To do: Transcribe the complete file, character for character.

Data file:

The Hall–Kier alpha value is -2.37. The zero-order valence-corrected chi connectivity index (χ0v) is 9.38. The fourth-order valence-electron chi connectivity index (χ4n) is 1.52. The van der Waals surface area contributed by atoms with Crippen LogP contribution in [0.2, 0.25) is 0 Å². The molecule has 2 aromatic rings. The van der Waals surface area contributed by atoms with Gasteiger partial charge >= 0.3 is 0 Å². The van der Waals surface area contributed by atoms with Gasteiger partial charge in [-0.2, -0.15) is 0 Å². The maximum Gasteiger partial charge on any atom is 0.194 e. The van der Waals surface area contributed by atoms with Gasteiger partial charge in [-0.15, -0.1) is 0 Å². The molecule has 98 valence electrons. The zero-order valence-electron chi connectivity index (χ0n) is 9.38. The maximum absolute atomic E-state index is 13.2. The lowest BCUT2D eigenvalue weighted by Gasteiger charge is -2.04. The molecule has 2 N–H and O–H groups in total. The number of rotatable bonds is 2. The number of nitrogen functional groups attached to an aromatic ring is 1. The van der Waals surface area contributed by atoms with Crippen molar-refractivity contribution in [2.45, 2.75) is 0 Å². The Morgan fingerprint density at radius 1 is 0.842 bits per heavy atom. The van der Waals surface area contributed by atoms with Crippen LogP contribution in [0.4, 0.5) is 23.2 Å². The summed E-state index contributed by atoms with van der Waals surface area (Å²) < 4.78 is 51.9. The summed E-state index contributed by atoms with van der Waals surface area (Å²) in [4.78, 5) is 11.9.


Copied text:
The Hall–Kier alpha value is -2.37. The zero-order valence-corrected chi connectivity index (χ0v) is 9.38. The fourth-order valence-electron chi connectivity index (χ4n) is 1.52. The van der Waals surface area contributed by atoms with Crippen LogP contribution in [0.2, 0.25) is 0 Å². The molecule has 2 aromatic rings. The van der Waals surface area contributed by atoms with Gasteiger partial charge >= 0.3 is 0 Å². The van der Waals surface area contributed by atoms with Gasteiger partial charge in [-0.2, -0.15) is 0 Å². The maximum Gasteiger partial charge on any atom is 0.194 e. The van der Waals surface area contributed by atoms with Gasteiger partial charge in [-0.15, -0.1) is 0 Å². The molecule has 98 valence electrons. The zero-order valence-electron chi connectivity index (χ0n) is 9.38. The maximum absolute atomic E-state index is 13.2. The lowest BCUT2D eigenvalue weighted by Gasteiger charge is -2.04. The molecule has 2 N–H and O–H groups in total. The number of rotatable bonds is 2. The number of nitrogen functional groups attached to an aromatic ring is 1. The van der Waals surface area contributed by atoms with Crippen molar-refractivity contribution in [2.45, 2.75) is 0 Å². The Morgan fingerprint density at radius 1 is 0.842 bits per heavy atom. The van der Waals surface area contributed by atoms with Crippen LogP contribution in [0.4, 0.5) is 23.2 Å². The summed E-state index contributed by atoms with van der Waals surface area (Å²) < 4.78 is 51.9. The summed E-state index contributed by atoms with van der Waals surface area (Å²) in [4.78, 5) is 11.9.